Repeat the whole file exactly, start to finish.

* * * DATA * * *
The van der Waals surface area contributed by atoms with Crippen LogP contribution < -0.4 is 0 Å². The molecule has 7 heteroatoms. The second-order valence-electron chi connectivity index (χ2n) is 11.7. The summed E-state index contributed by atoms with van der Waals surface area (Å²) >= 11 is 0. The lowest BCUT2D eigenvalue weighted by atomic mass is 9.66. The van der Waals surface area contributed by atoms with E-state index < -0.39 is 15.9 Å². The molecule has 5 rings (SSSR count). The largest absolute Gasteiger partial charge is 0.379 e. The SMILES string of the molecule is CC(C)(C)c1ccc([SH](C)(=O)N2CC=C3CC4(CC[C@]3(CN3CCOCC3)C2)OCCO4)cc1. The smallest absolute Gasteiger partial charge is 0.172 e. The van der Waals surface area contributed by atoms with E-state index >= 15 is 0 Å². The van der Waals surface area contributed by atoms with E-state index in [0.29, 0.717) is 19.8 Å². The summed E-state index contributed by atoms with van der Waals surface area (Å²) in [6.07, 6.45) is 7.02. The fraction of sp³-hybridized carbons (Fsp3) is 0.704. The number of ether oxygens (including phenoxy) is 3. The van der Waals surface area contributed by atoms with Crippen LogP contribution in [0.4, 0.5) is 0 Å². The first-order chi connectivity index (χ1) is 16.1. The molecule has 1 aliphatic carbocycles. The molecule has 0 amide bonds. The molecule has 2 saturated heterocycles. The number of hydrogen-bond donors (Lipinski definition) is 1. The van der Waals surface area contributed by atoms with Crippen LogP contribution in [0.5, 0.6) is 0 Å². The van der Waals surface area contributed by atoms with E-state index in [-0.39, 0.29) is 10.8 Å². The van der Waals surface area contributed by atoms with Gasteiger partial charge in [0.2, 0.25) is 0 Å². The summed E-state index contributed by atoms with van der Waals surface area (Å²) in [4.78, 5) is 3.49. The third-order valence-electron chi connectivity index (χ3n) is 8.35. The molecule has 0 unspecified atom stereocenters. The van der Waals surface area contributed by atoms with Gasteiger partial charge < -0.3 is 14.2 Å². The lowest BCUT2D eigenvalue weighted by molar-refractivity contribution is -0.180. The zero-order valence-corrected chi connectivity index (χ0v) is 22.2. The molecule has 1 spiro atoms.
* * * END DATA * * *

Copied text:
The van der Waals surface area contributed by atoms with Crippen LogP contribution < -0.4 is 0 Å². The molecule has 7 heteroatoms. The second-order valence-electron chi connectivity index (χ2n) is 11.7. The summed E-state index contributed by atoms with van der Waals surface area (Å²) >= 11 is 0. The lowest BCUT2D eigenvalue weighted by atomic mass is 9.66. The van der Waals surface area contributed by atoms with E-state index < -0.39 is 15.9 Å². The molecule has 5 rings (SSSR count). The largest absolute Gasteiger partial charge is 0.379 e. The SMILES string of the molecule is CC(C)(C)c1ccc([SH](C)(=O)N2CC=C3CC4(CC[C@]3(CN3CCOCC3)C2)OCCO4)cc1. The smallest absolute Gasteiger partial charge is 0.172 e. The van der Waals surface area contributed by atoms with E-state index >= 15 is 0 Å². The van der Waals surface area contributed by atoms with E-state index in [0.29, 0.717) is 19.8 Å². The summed E-state index contributed by atoms with van der Waals surface area (Å²) in [6.07, 6.45) is 7.02. The fraction of sp³-hybridized carbons (Fsp3) is 0.704. The number of ether oxygens (including phenoxy) is 3. The van der Waals surface area contributed by atoms with Crippen LogP contribution in [0.4, 0.5) is 0 Å². The first-order chi connectivity index (χ1) is 16.1. The molecule has 1 aliphatic carbocycles. The molecule has 0 amide bonds. The molecule has 2 saturated heterocycles. The number of hydrogen-bond donors (Lipinski definition) is 1. The van der Waals surface area contributed by atoms with Crippen LogP contribution in [0.5, 0.6) is 0 Å². The van der Waals surface area contributed by atoms with E-state index in [-0.39, 0.29) is 10.8 Å². The van der Waals surface area contributed by atoms with Gasteiger partial charge in [0.2, 0.25) is 0 Å². The summed E-state index contributed by atoms with van der Waals surface area (Å²) in [4.78, 5) is 3.49. The third-order valence-electron chi connectivity index (χ3n) is 8.35. The molecule has 0 unspecified atom stereocenters. The van der Waals surface area contributed by atoms with Gasteiger partial charge < -0.3 is 14.2 Å². The lowest BCUT2D eigenvalue weighted by molar-refractivity contribution is -0.180. The zero-order valence-corrected chi connectivity index (χ0v) is 22.2. The molecule has 1 spiro atoms.